IMGP4559 IMGP4569IMGP4567That’s it for the weekend! Got a nice long 20-miler (run) tomorrow evening, which should be totally awesome in the upper-80’s during the forecasted thunderstorms. See ya!

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21 Comments

  1. tim
    Reply
  2. Great to hear your new crankset is working for you! The first thing I did when I got my bike was swapped out my double for a compact, and I love it. The only thing is I sometimes don’t have high enough gearing for the steeper downhills.

    Reply
  3. How great to adjust your gear to augment what you’re already are super at. Will you leave the compact on until after IM Canada or do you have to keep switching it off and on?

    Reply
  4. How was the water at the Old Towne Poop–I mean Pool.

    Great work outs over the weekend.

    Reply
  5. 5 minute improvement for a fellow as speedy as you on that stretch – that’s HUGE!

    You are assembling choice weaponry.

    Reply
  6. Where do you usually ride from on Skyline? Been wondering where the best places are to park/ride.

    Reply
  7. Lazy – The pool was really really cold, but otherwise quite nice. Water clarity was actually the cleanest I’ve seen it.

    DCmidnight-

    I usually start at Dickey Ridge (mile 4.5) and then continue along the drive. Then at the end, I go all the way down to the entrance (mile .3ish), and then ride back up the 4 miles or so to the visitor center (Dickey Ridge). The reason I switched from last year’s start at the bottom is that this give you a good place to fill bottles and access a bathroom – which the park entrance lacks.

    Reply
  8. Funny that you commented on my blog that you miss the Northwest.. I actually grew up in the DC area (Northern VA). Where is Skyline??
    I wasn’t into cycling back then, but it looks like I should have been–some beautiful scenery!

    Reply
  9. Thanks.

    I’ve read your Garmin 705 review a few times and being a longtime user of the 305 (marathon training) I’m still debating over getting the 705 for biking. I’ve always used SportTracks but still wonder if its worth the cost to add the 705.

    Reply
  10. Yes, I actually have a compact crank on my road bike and a regular one on my tri bike, which is one of the reasons why I go with the road bike on a hilly course.

    But I do think drafting can be very useful in training for those who are looking to get faster. I refused the draft the first year I started riding thinking it’d set me back as a triathlete. The second year my husband convinced me I needed to do it in order to get faster and I made huge gains in speed and riding confidence. Now maybe he wishes he didn’t tell me that ;-)

    Reply
  11. Kustard with a “K” and Wet Nuts. ROTFL!!! Way too many inappropriate jokes there.

    I don’t think I can justify the compact cranks for the flat course at IM Cozumel. Interesting data though.

    Reply
  12. i do like this blog header! that’s pretty sweet about the crank providing so much time saving. well, plus you’re sic fit. :) welcome home!

    Reply
  13. wet nuts???? hummmm let me think about that…..

    Love your cycling shirt…..very cool

    Reply
  14. Do you think any part of the increase in cadence could be because you area aware you have a compact crank right now and the theory that you should be spinning faster because of having a compact crank?

    anyway, I love mine right now but I lose a bunch with our A group trying to keep up with them on flats and downhills.

    Reply
  15. I just switched over to a compact too :) Our bikes match, minus the cool HED wheels. One day… :)

    Reply
  16. That’s awesome that you made such a significant gain with the compact double. I’m very happy that I went that route on my newly built up bike. Between the 500 ft climb home from work every day and the general Washington State terrain it seemed like a no brainer.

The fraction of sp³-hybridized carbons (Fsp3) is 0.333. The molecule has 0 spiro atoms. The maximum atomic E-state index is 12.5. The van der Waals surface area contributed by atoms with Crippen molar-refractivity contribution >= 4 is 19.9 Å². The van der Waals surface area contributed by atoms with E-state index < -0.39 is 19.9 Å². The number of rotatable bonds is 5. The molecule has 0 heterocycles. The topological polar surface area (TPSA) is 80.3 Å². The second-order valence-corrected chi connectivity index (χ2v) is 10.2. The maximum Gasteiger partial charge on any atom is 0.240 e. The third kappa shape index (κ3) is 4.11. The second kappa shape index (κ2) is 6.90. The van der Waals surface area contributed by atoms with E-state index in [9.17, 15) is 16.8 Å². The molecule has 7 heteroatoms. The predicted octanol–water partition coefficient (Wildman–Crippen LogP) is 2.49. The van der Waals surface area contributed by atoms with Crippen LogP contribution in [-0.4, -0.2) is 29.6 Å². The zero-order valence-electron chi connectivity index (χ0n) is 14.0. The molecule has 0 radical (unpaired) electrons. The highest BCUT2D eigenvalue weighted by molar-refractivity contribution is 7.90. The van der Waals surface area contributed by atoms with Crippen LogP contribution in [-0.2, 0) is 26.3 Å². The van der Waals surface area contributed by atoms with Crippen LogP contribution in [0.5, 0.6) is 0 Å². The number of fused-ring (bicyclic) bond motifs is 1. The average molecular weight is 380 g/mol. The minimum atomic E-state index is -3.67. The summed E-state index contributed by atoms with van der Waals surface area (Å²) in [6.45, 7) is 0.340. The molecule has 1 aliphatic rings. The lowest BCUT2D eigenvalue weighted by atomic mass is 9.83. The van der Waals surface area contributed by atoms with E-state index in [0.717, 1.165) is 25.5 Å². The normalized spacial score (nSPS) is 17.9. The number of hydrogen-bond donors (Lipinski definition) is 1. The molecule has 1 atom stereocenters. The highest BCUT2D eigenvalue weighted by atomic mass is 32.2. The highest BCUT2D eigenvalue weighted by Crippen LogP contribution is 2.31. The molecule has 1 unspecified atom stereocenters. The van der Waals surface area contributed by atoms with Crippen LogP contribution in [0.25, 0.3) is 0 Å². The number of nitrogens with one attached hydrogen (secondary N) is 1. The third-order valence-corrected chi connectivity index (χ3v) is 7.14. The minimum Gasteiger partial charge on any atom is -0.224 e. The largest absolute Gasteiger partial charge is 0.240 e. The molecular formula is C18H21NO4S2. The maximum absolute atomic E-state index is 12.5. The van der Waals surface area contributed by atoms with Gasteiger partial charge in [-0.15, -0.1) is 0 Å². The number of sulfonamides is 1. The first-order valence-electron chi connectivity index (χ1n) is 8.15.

Reply
  17. Anonymous

    What a great blog!

    I know this is a stale post, but I wanted to comment as I’ve just got a new bike with a compact, and I spent quite a bit of time thinking about standard v compact. In short, the selection of the rear cassette matters as much as the front crank in determining your available gear ratios.

    Most standard crank bikes seem to come with a cassette whose smallest cog is 12 teeth. The compacts often come with an 11 tooth small cog. As a result, the biggest gear ratio on a standard crank is often 4.42 (53/12). The biggest compact crank gear is usually 4.55 (50/11). That’s right, on a new bike, the compact often has a bigger gear. Of course, if you spec your own components, you can do standard with an 11 tooth cog for a big gear of 4.82. If you just slap a compact on your existing cog, all your gears on the dinner plate are going down about 6% (50/53).

    On the small side, the compact will always have a smaller gear as the 34 tooth salad plate is smaller than the 39 on a standard. In fact, its 13% smaller, so my 11/28 has a 1.21 minimum gear ratio with the compact. I’ve got to spin fast in that gear to avoid falling over sideways. (90 cadence is less than 8.5 mph.)

    Overall, the compact will give you a wider set of gears than a standard because the front ratio is bigger. (50/34=1.47 v 53/39=1.36) You’ll be 6% smaller on the high gear and 13% smaller on the low gear for a given cassette. This can be even more beneficial is your rear cassette is a “straight block”, i.e. nothing over 23 teeth or so, and you want to do some hills.

    Reply
  18. Anonymous

    One other thing. With a compact, your chain and deraileur must be adjusted properly as the larger difference between the two chainrings in front means less tolerance for chain slack.

    Reply
  19. Hi Anon!

    Thanks for the comments!

    Awesome write-up you posted on the details of the cog ratio’s, I’ve started to toy around a bit with some of the calculators some to understand it more, but you really helped to nail it all down in one comment (well, two comments). ;)

    Thanks again! And thanks for stopping by!

    Reply
  20. I also ordered a compact crank because I am much more effective when I can keep a high cadence climbing.

    However, I am now afraid to spin out on the downhill sections.

    How big is your smallest cog: 11 or 12 teeth? Can you comment on your experience going downhill since the crank exchange?

    Thanks in advance!

    Reply
  21. Jaime

    Just reading this old post. Out of curiosity, what cassette did you use with your compact crank?

    Reply